There’s little better way to learn about a piece of electronics than by tearing it down. Taking a peek under the hood can reveal all manner of things about a device’s design, manufacturing, and origins. [This Does Not Compute] does a great job of doing just that, digging into the guts of IKEA’s Symfonisk speaker.
Symfonisk is a WiFi-enabled speaker, working with the Sonos ecosystem. Tearing down the device reveals some similarities to IKEA’s earlier Eneby speaker, with both devices sharing similar speaker drivers, apparently sourced from GGEC. However, upon digging deeper, it’s revealed that the Symfonisk has more in common with a speaker from another manufacturer entirely.
The video does a great job of not only investigating the manufacturing origins of the device, but breaking down the way it all works. This shows how the speaker relies on an Atheros WiFi-only chipset, thus explaining the lack of Bluetooth functionality, as well as discussing things like the neat solutions for cable management. Interestingly, the speaker uses a two-channel DAC and Class-D amplifier, but only operates in mono. Instead, the two channels are instead used to separately drive the tweeter and woofer, allowing EQ to be done in software on the main CPU, negating the need for analog crossover electronics.
It’s a teardown that would serve as a great primer for anyone considering building a piece of consumer electronics, but particularly those involved in the hi-fi space. To see how it was done way back when, perhaps try this 8-track teardown instead. Video after the break.
Continue reading “Tearing Down IKEA’S Sonos Speaker”
Speaker cone materials can be a deep rabbit hole ranging from inexpensive paper to kevlar. We’ve all cut apart, or blown out, the cheapies to see their inner workings, but the exotic material list does not stop at audiophile-quality models. It can include mirrors, microwave ovens, and a European hacker’s forehead. Video also after the break. In addition to the speakers with expensive elements, there are sound-generating transducers with no cones. These are sometimes called surface speakers, and they vibrate something, anything, to make a sound. At their cores, they have many of the same parts, and making a surface speaker from a traditional speaker is not difficult.
The first step is to find a raw speaker, one with no crossover components, possibly from a garage sale or from a set your spouse insists are outdated, ugly, and better off as firewood. Power specifications should not change since we will be using the same solenoid, and that means your amplifier can follow the speakers back from the dead. The video provides step-by-step instructions, and the goal is to create a module with a moving shaft, but the range must be limited so it cannot be pushed back into the speaker or pulled away, both could destroy it. Once you have that, go around and make everything noisy. Don’t use this on pets or children, but spouses are fair game.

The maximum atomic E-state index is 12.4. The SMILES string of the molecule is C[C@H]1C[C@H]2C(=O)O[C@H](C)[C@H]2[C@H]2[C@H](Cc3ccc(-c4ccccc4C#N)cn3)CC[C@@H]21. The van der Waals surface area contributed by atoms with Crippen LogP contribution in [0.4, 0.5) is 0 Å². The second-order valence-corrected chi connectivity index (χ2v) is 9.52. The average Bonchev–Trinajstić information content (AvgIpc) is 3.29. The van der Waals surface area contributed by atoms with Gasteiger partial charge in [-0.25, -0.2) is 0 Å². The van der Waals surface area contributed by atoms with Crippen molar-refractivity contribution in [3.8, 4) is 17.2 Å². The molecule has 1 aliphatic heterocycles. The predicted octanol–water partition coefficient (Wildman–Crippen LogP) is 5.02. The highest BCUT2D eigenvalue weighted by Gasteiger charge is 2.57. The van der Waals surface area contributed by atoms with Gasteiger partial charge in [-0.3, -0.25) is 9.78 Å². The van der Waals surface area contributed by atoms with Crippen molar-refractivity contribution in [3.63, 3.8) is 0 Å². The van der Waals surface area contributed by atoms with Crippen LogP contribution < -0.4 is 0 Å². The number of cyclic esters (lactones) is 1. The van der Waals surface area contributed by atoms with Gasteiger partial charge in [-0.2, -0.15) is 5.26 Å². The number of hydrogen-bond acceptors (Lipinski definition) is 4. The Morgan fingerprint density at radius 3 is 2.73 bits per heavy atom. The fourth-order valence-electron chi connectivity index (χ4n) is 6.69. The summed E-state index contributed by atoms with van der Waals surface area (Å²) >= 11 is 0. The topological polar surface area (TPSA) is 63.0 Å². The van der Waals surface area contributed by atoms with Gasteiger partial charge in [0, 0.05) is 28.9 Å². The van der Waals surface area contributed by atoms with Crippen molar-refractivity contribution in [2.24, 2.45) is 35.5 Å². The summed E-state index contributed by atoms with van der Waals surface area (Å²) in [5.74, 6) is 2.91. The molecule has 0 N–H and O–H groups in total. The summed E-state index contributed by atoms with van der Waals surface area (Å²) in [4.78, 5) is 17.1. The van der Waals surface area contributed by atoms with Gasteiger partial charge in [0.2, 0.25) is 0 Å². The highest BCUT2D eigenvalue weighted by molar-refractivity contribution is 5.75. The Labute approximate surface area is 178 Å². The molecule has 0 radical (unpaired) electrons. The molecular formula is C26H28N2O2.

We would love to see a chip bender experiment with different speaker mediums to add an extra layer of complexity, but for the rest of us, bone conduction is already a real thing, and if you enjoy impractical speakers, you are not the only one with your head in the clouds.
Continue reading “Everything Makes Sound If You Try Hard Enough”
Audiophiles have worked diligently to alert the rest of the world to products with superior sound quality, and to warn us away from expensive gimmicks that have middling features at best. Unfortunately, the downside of most high quality audio equipment is the sticker price. But with some soldering skills and a bit of hardware, you can build your own professional-level audio equipment around an ESP32 and impress almost any dedicated audiophile.
The list of features the tiny picoAUDIO board packs is impressive, starting with a 3.7 watt stereo amplifier and a second dedicated headphone amplifier. It also has all of the I/O you would expect something based on an ESP32 to have, such as I2S stereo DAC, an I2S microphone input, I2C GPIO extenders and, of course, a built-in MicroSD card reader. The audio quality is impressive too, and the project page has some MP3 files of audio recorded using this device that are worth listening to.
Whether you want the highest sound quality for your headphones while you listen to music, or you need a pocket-sized audio recording device, this might be the way to go. The project files are all available so you can build this from the ground up as well. Once you have that knocked out, you can move on to building your own speakers.
Continue reading “Professional Audio On An ESP32”
Over the years, we’ve seen numerous projects that attempted to 3D print speaker enclosures that deliver not only a bit of custom flair, but hopefully halfway decent sound. Though as you’d probably expect, the drivers themselves are always standard run-of-the mill hardware mounted into the plastic enclosure. But given the research being conducted by [Paul Ellis], that might not be a safe assumption for much longer.